Letter from Hubert Foss to Ralph Vaughan Williams

Letter No.: 
VWL2480
6th October, 1952

My dear Ralph

I hope you won’t mind me writing quite frankly and at some length about the extraordinarily vivid experience of last Thursday morning when we heard the run-through of your masque, The Bridal Day. The following points struck me. Personally, I am much less concerned at the moment with the possible performance at Hampton Court Palace than I am with one on television. For Hampton Court, colour and tableaux and slow-moving pageantry will be admirable, and the more the merrier. In my view, the television version should be shorter, less static, with more dancing, processional movements restricted, and less numbers in the cast. Quite a small body of people looks a crowd on a well produced television screen. Personally I think that The Bridal Day is almost ideal for television even without colour, but I am convinced that there must be two versions, and I would like to suggest that for the moment you yourself think rather of Hampton Court, and allow me to do any adapting, or at least the suggesting of adaptations, with a view to television.
Musically I find the work absolutely charming, delightful to listen to, admirably formed for the stage, vivid, swift in mood, and beautifully shaped. I don’t think that the little touches which reminded you and me of other pieces of your own matter in the very least, in fact they are in keeping, and after all, The Bridal Day is a stage work and not a symphony. As for the question of instrumentation, my view is that the intimacy of the work is essential to its success and must be kept, for you have managed to allow the spectacle and the subject of the music to have their natural grandeur, which to some extent depends on simplicity. Your point about grandiose effects is of course absolutely right. Even so, I feel that possibly ad lib. parts for clarinet and oboe, and anything else you like, even if they hadn’t very much to do, might be worth writing, and would certainly help in television.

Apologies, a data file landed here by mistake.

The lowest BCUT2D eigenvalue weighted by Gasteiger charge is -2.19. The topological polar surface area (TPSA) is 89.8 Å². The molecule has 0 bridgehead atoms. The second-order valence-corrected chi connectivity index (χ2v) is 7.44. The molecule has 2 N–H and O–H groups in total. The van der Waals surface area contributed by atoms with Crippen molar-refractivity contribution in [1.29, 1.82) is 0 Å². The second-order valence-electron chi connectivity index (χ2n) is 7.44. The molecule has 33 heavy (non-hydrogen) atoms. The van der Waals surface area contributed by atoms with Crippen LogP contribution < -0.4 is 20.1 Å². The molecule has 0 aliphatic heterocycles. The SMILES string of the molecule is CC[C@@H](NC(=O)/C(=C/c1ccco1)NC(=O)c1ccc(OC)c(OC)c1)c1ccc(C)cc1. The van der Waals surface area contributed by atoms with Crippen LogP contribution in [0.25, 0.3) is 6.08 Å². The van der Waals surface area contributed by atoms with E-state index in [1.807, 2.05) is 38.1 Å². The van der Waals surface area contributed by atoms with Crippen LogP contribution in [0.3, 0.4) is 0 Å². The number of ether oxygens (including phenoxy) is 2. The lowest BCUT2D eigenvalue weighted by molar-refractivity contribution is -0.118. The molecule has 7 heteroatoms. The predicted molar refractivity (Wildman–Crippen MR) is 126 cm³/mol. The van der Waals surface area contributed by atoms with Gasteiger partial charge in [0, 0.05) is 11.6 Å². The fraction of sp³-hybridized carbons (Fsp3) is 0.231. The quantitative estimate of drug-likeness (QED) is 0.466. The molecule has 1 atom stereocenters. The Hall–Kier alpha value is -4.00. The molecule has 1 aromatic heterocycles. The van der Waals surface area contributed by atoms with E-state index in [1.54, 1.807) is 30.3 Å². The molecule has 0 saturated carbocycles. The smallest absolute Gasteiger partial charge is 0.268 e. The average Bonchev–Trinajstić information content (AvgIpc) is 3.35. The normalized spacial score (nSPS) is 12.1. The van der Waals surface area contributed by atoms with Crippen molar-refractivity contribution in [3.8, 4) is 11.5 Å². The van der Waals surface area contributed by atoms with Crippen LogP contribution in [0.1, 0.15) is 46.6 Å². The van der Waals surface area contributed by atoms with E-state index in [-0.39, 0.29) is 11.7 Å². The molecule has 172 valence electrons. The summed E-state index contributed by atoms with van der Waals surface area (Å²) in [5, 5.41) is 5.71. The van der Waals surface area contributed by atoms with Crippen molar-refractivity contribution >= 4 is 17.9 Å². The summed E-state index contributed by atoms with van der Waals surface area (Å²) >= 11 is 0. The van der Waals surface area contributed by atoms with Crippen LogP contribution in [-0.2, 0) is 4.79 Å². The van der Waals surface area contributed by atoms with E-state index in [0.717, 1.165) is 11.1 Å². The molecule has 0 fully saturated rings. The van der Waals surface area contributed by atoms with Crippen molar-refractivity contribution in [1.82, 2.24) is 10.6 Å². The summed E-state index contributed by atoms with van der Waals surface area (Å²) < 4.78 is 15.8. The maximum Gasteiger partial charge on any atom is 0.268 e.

As for the stage side, as Kenneth Wright remarked, Ursula’s idea of differentiating the classes by means of stuffs is an excellent one both for the stage and television, but we mustn’t forget in planning action that on a TV screen simple, obvious and direct movements of a specific kind are effective and indeed necessary - for instance the hand-caress of bride and bridegroom would be important, and it would be good to have characters with something to hold or some emblem or garment to put on or some such visual object.
I am taking the liberty of sending a copy of this to Kenneth Wright, and hold myself at your disposal for any help I might be able to give.1
Yours

[Hubert Foss]


1. For VW's reply see VWL2481.

Location of original letter:

Location of copy:

General notes: 

File copy; typewritten.

Format: 
Letter
Original database number: 
521006